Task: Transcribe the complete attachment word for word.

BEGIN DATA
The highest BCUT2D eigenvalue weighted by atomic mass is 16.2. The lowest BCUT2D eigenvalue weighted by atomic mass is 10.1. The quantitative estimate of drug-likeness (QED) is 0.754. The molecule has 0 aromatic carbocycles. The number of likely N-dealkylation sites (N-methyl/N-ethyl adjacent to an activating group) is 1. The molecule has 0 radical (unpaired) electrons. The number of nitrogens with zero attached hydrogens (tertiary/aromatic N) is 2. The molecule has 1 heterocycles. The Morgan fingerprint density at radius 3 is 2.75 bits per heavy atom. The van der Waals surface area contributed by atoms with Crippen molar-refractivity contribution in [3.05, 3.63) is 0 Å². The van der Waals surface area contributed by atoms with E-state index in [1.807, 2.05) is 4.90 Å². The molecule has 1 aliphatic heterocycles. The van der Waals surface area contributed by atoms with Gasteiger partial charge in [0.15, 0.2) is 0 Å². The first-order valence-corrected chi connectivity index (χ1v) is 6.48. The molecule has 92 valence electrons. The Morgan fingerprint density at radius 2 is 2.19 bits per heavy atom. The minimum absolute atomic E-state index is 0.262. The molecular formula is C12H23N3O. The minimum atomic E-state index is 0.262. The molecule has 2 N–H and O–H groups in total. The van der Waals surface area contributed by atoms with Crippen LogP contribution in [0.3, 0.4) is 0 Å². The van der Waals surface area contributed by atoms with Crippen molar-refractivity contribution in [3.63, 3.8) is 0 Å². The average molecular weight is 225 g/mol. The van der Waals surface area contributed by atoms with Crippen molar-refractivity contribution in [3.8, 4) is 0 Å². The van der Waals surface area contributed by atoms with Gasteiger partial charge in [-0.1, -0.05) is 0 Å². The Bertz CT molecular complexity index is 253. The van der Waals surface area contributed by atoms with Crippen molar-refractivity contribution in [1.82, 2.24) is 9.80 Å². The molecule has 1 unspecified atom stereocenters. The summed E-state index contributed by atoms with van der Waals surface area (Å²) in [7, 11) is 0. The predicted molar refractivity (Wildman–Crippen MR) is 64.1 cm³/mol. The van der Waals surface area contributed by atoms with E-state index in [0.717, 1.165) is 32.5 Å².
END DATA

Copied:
The highest BCUT2D eigenvalue weighted by atomic mass is 16.2. The lowest BCUT2D eigenvalue weighted by atomic mass is 10.1. The quantitative estimate of drug-likeness (QED) is 0.754. The molecule has 0 aromatic carbocycles. The number of likely N-dealkylation sites (N-methyl/N-ethyl adjacent to an activating group) is 1. The molecule has 0 radical (unpaired) electrons. The number of nitrogens with zero attached hydrogens (tertiary/aromatic N) is 2. The molecule has 1 heterocycles. The Morgan fingerprint density at radius 3 is 2.75 bits per heavy atom. The van der Waals surface area contributed by atoms with Crippen molar-refractivity contribution in [3.05, 3.63) is 0 Å². The van der Waals surface area contributed by atoms with E-state index in [1.807, 2.05) is 4.90 Å². The molecule has 1 aliphatic heterocycles. The van der Waals surface area contributed by atoms with Gasteiger partial charge in [0.15, 0.2) is 0 Å². The first-order valence-corrected chi connectivity index (χ1v) is 6.48. The molecule has 92 valence electrons. The Morgan fingerprint density at radius 2 is 2.19 bits per heavy atom. The minimum absolute atomic E-state index is 0.262. The molecular formula is C12H23N3O. The minimum atomic E-state index is 0.262. The molecule has 2 N–H and O–H groups in total. The van der Waals surface area contributed by atoms with Crippen LogP contribution in [0.3, 0.4) is 0 Å². The van der Waals surface area contributed by atoms with Crippen molar-refractivity contribution in [3.63, 3.8) is 0 Å². The average molecular weight is 225 g/mol. The van der Waals surface area contributed by atoms with Crippen molar-refractivity contribution in [3.8, 4) is 0 Å². The van der Waals surface area contributed by atoms with Gasteiger partial charge in [-0.1, -0.05) is 0 Å². The Bertz CT molecular complexity index is 253. The van der Waals surface area contributed by atoms with Crippen molar-refractivity contribution in [1.82, 2.24) is 9.80 Å². The molecule has 1 unspecified atom stereocenters. The summed E-state index contributed by atoms with van der Waals surface area (Å²) in [7, 11) is 0. The predicted molar refractivity (Wildman–Crippen MR) is 64.1 cm³/mol. The van der Waals surface area contributed by atoms with E-state index in [0.717, 1.165) is 32.5 Å².